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Omar Khadr to receive apology and $10.5M compensation package from Canada: official

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posted on Jul, 4 2017 @ 11:37 PM
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The Toronto-born Khadr, 30, who pleaded guilty to five war crimes before a much maligned military commission in 2010 related to alleged offences that occurred in Afghanistan in 2002 when he was 15 years old, was suing the federal government for $20 million for breaching his rights.
...
A badly wounded Khadr was captured by U.S. troops following a firefight at a suspected al-Qaida compound that resulted in the death of an American special forces soldier, U.S. army Sgt. Christopher Speer. Khadr was accused of throwing the grenade that killed Speer.

Omar Khadr to receive apology and $10.5M compensation package from Canada: official

Well, well. Here is the response from the Canadian government to a jihadist who was born in Toronto, and joined the terrorists/JIhadists in Afghanistan to kill American and allied soldiers. Not only was he released by the Canadian court in 2015, but he is now being given $10.5 million compensation and an apology because they say the "evidence was flimsy that he threw a grenade that killed U.S. army Sgt. Christopher Speer."

According to the Canadian court, the confession in which Khadr explained how he threw the grenade was obtained "under duress", and hence they claim that his confession was done "only so he could get out of Guantanamo.

Even though it has been prove that Khadr had killed other people, hence the 5 war crimes in which he pleaded guilty.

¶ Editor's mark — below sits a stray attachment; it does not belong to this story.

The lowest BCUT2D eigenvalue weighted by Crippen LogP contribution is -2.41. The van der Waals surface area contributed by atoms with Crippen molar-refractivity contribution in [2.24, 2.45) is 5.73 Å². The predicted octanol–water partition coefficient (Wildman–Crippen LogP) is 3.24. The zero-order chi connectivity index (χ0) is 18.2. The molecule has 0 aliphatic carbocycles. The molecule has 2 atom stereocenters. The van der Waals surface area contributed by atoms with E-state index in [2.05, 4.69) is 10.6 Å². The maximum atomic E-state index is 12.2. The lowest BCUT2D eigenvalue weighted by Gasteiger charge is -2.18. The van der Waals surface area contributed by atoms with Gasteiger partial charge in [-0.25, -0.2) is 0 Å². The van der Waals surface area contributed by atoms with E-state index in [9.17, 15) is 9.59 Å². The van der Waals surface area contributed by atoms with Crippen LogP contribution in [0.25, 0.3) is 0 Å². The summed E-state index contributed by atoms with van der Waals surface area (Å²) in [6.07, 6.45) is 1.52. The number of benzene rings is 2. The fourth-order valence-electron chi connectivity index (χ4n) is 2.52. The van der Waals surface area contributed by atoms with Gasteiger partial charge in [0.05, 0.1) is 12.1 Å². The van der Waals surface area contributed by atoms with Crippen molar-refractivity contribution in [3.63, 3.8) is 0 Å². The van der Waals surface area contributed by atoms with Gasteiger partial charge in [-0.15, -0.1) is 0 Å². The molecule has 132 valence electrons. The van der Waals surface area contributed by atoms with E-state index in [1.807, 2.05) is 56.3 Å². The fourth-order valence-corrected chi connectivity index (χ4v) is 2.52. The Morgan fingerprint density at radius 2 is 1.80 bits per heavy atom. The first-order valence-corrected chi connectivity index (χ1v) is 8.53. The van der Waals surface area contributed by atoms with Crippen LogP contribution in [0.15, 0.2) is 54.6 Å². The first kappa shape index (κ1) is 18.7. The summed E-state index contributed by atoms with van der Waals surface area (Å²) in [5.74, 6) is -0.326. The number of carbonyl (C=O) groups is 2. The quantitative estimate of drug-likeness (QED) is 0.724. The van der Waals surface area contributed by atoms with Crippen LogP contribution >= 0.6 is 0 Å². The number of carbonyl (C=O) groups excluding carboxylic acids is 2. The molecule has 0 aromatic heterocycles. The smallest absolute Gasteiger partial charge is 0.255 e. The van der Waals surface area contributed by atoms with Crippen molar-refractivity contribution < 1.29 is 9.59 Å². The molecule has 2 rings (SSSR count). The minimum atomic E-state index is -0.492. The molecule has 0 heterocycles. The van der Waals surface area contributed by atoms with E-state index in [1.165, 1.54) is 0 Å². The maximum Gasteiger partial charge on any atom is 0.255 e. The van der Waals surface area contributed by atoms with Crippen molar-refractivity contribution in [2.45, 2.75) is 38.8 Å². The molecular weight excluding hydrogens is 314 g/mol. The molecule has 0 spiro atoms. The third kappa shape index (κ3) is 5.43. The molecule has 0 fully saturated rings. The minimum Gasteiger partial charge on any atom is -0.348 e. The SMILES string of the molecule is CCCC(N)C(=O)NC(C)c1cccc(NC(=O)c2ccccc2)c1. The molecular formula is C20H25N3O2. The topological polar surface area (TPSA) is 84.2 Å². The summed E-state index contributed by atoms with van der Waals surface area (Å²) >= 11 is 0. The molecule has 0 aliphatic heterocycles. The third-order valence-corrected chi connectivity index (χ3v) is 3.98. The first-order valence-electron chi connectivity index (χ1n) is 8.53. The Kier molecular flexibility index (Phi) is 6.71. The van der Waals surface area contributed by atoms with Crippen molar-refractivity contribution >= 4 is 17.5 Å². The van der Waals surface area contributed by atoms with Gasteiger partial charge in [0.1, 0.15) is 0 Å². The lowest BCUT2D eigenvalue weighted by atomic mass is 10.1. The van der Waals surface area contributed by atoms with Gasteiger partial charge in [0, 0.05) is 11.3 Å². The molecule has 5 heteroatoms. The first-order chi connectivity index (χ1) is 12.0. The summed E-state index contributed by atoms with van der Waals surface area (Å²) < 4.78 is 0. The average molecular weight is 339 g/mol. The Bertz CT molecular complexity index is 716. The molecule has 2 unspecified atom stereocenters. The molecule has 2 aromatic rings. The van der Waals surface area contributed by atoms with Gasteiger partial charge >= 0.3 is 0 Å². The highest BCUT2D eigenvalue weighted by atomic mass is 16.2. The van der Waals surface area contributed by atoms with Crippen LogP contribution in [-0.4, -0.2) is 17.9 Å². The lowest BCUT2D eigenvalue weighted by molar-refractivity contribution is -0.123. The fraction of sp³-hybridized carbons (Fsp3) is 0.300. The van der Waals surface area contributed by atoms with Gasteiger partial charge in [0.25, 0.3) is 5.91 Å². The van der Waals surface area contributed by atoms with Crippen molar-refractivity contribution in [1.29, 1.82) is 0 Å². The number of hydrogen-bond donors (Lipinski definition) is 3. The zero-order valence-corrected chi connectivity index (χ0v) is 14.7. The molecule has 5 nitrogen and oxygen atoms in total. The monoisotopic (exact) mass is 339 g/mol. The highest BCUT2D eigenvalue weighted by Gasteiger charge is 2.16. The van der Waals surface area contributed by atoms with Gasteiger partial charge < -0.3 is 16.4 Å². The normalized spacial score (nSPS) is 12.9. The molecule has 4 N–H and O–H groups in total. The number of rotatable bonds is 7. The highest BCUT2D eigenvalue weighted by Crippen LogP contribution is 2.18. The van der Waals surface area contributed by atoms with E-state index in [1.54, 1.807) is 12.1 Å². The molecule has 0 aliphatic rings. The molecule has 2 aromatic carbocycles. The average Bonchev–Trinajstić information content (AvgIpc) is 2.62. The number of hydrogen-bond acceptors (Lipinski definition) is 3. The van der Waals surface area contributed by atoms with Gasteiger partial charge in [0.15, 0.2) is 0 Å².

I am going to concentrate on the confession that was obtained to see whether or not it is true that "he just made the confession because he had been tortured, and otherwise he wouldn't have confessed".


...
July 2002 firefight

He describes in detail about being at the compound in Khowsi, Afghanistan, in July 2002, and being told that Americans were on their way. ​

Following a firefight between men in the compound and the Americans, Khadr pulled a grenade he had been given earlier from a pocket in the right side of his shirt, according to the report.

With his ammunition vest empty, Khadr was told to use the grenade to defend himself.

"Khadr pulled the pin on the grenade as he had seen in movies," the report states.

The report says that Khadr, with his right hand, threw the grenade over his shoulder toward the Americans.

"He did not see who he threw the grenade at and he did not see the explosion. He just knew he threw the grenade in the direction of the Americans," the report states.

Khadr did hear the explosion, then gunfire from the Americans, at which point he was shot three times in the back, the report says.​
...

www.cbc.ca...

in the confession Khadr stated that he had run out of ammunition and threw a grenade in the general direction of the American soldiers. He also said he heard the explosion but he wasn't sure who was hit by the grenade"...

Does that really sound like a confession obtained "under duress"? If the confession had been obtained "under duress" wouldn't Khadr confession had included that "he was sure he had killed U.S. army Sgt. Christopher Speer"?